Join the conversation about edtech, and find info about technology tools that can help address specific teaching and learning goals in the classroom.
- A 2017 study found that cell phones that were turned off and stashed away silently reasserted themselves—distracting working students anyway.
- When educators at a Washington, DC, high school ditched their lectures and devised a self-paced blended learning model, their students thrived.
- Teachers can deepen student learning by making the most of classroom technology.
- Checking for understanding is good for both students and teachers. We’ve rounded up a variety of digital tools to help you do it.
- If you're concerned that a) elementary school students don't have the ability to code, b) there's no room in the curriculum, and c) you don't possess coding chops to teach programming skills, throw out those worries. Explore these free, or almost free, tools, sites and apps that require no coding background or expertise.
- Exit cards can be easy—and sometimes even fun—for students to create with a variety of digital tools.
- For anyone who’s ever wondered, “How do I get their attention back in a 1:1 environment?”
- Formative assessment is a snap with games and other tools that let you see how students answer questions and review material.
- A lesson plan for helping students as young as kindergarten begin to understand how to be safe online.
- Twenty ideas for getting engaging projects going in your classroom.
- Guiding your students to get the most out of digital portfolios takes careful planning, and we have ideas to help you get started.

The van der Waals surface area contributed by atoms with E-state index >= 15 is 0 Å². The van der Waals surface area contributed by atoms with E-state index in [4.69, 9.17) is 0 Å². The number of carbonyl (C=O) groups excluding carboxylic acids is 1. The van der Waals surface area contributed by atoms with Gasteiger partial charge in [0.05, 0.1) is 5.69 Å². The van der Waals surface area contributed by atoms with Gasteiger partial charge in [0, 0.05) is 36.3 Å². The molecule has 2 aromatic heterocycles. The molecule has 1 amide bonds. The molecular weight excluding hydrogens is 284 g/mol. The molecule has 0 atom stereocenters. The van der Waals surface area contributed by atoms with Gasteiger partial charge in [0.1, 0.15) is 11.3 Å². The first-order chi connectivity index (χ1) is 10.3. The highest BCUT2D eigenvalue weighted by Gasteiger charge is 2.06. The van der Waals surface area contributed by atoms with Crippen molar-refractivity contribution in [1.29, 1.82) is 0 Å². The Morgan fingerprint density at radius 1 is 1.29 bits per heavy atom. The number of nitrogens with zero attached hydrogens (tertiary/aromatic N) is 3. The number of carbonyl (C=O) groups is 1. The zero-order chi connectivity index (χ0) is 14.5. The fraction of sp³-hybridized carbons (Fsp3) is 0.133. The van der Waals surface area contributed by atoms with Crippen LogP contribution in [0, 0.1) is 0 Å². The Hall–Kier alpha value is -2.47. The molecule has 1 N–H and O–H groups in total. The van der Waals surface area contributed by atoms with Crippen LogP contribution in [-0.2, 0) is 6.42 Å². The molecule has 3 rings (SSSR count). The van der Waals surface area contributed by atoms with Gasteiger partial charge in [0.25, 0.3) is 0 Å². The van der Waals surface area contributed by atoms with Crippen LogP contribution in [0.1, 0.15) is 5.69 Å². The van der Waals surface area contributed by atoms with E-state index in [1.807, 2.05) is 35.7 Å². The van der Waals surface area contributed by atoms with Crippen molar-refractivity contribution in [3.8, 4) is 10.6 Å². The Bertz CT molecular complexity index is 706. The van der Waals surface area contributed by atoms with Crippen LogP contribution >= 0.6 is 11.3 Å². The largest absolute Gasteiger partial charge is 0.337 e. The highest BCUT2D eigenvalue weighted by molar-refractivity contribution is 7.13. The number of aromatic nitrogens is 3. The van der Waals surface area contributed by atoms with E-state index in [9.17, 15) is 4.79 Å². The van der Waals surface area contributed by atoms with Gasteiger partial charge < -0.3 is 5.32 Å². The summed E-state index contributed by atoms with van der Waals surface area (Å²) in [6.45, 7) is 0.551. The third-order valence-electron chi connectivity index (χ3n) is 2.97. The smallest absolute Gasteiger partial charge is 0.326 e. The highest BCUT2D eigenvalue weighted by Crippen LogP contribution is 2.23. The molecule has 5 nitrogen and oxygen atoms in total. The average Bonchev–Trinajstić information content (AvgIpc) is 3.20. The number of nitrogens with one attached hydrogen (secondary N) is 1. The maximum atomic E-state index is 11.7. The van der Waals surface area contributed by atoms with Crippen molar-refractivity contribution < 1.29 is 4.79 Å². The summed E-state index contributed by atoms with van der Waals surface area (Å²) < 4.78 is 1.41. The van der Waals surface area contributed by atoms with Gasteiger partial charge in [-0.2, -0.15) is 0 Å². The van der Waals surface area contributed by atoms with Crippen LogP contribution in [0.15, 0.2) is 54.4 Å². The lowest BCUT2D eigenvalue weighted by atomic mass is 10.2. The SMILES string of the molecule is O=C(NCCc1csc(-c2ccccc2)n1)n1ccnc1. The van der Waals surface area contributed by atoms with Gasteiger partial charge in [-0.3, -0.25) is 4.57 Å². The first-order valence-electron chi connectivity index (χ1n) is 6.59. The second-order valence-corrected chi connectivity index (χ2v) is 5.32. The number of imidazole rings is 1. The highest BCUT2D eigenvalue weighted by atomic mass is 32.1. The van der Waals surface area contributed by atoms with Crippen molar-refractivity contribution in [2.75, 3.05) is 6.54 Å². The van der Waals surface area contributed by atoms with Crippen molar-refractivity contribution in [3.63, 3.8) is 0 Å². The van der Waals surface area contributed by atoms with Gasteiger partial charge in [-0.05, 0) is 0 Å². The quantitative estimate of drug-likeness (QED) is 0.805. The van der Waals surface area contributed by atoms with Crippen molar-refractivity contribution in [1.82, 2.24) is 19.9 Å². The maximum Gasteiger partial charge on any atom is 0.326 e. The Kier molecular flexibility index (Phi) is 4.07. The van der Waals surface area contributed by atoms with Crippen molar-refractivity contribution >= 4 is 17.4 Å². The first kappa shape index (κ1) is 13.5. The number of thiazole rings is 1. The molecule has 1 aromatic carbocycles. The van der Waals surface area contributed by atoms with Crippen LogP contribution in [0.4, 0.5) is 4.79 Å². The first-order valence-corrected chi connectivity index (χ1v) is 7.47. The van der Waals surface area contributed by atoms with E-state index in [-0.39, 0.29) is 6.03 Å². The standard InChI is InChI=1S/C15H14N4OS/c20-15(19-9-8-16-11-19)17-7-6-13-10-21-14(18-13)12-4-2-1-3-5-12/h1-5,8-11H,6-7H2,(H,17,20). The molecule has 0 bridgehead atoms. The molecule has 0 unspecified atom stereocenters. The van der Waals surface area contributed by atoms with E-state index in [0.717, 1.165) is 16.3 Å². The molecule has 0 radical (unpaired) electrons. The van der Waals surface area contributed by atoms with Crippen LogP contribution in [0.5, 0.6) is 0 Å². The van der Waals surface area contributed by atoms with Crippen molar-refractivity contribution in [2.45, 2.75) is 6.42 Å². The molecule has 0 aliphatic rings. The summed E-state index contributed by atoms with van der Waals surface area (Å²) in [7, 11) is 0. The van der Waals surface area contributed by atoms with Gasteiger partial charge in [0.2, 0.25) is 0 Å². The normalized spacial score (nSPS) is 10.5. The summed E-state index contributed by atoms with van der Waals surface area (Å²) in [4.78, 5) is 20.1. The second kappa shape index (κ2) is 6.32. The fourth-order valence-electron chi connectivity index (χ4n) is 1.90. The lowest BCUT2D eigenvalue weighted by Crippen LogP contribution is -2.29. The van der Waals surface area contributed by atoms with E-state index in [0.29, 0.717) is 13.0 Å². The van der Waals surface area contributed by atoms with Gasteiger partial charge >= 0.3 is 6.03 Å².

- A Connecticut superintendent put teachers and students at the forefront of all decisions and transformed a district.
- We’ve collected dozens of apps and tools for your bring-your-own-device classroom, with options for student writing, presentations, screencasting, assessment, and more.
- Minecraft is no longer a new tool in the field of game-based learning. Because Minecraft has such open possibilities and potential, teachers have been experimenting with different ways to use it in the classroom for a while now to teach math concepts like ratios and proportions, while others use it to support student creativity and collaboration.
- The Common Core Learning Standards describe the importance of teaching students how to comprehend informational text. Primary source documents are artifacts created by individuals during a particular period in history. This could be a letter, speech, photograph or journal entry. If you're looking to integrate social studies into your literacy block, try out one of these resources for primary source documents.